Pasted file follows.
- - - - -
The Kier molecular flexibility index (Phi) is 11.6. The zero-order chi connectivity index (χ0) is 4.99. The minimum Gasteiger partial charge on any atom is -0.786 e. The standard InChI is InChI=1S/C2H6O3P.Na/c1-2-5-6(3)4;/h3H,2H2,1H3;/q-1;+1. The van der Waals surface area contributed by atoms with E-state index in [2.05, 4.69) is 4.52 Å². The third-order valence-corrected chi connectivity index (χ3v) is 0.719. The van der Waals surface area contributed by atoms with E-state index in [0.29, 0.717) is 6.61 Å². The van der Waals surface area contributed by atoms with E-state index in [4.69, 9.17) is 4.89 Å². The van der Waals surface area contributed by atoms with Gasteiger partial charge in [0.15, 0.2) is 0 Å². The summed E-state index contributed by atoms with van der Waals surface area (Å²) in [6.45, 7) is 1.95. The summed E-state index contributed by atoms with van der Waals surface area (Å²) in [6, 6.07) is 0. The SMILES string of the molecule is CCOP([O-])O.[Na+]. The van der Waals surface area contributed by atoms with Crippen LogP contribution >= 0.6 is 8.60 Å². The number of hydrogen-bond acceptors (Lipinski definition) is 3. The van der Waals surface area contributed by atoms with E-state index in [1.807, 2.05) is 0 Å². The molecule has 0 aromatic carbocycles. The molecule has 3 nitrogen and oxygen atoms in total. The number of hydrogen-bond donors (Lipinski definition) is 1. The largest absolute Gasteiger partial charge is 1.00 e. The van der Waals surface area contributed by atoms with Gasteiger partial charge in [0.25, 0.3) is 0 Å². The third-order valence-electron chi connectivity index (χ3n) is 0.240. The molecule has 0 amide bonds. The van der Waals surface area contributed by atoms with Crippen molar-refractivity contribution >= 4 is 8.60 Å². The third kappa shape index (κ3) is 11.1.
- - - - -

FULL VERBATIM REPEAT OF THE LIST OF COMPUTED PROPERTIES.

The Kier molecular flexibility index (Phi) is 11.6. The zero-order chi connectivity index (χ0) is 4.99. The minimum Gasteiger partial charge on any atom is -0.786 e. The standard InChI is InChI=1S/C2H6O3P.Na/c1-2-5-6(3)4;/h3H,2H2,1H3;/q-1;+1. The van der Waals surface area contributed by atoms with E-state index in [2.05, 4.69) is 4.52 Å². The third-order valence-corrected chi connectivity index (χ3v) is 0.719. The van der Waals surface area contributed by atoms with E-state index in [0.29, 0.717) is 6.61 Å². The van der Waals surface area contributed by atoms with E-state index in [4.69, 9.17) is 4.89 Å². The van der Waals surface area contributed by atoms with Gasteiger partial charge in [0.15, 0.2) is 0 Å². The summed E-state index contributed by atoms with van der Waals surface area (Å²) in [6.45, 7) is 1.95. The summed E-state index contributed by atoms with van der Waals surface area (Å²) in [6, 6.07) is 0. The SMILES string of the molecule is CCOP([O-])O.[Na+]. The van der Waals surface area contributed by atoms with Crippen LogP contribution >= 0.6 is 8.60 Å². The number of hydrogen-bond acceptors (Lipinski definition) is 3. The van der Waals surface area contributed by atoms with E-state index in [1.807, 2.05) is 0 Å². The molecule has 0 aromatic carbocycles. The molecule has 3 nitrogen and oxygen atoms in total. The number of hydrogen-bond donors (Lipinski definition) is 1. The largest absolute Gasteiger partial charge is 1.00 e. The van der Waals surface area contributed by atoms with Gasteiger partial charge in [0.25, 0.3) is 0 Å². The third-order valence-electron chi connectivity index (χ3n) is 0.240. The molecule has 0 amide bonds. The van der Waals surface area contributed by atoms with Crippen molar-refractivity contribution >= 4 is 8.60 Å². The third kappa shape index (κ3) is 11.1.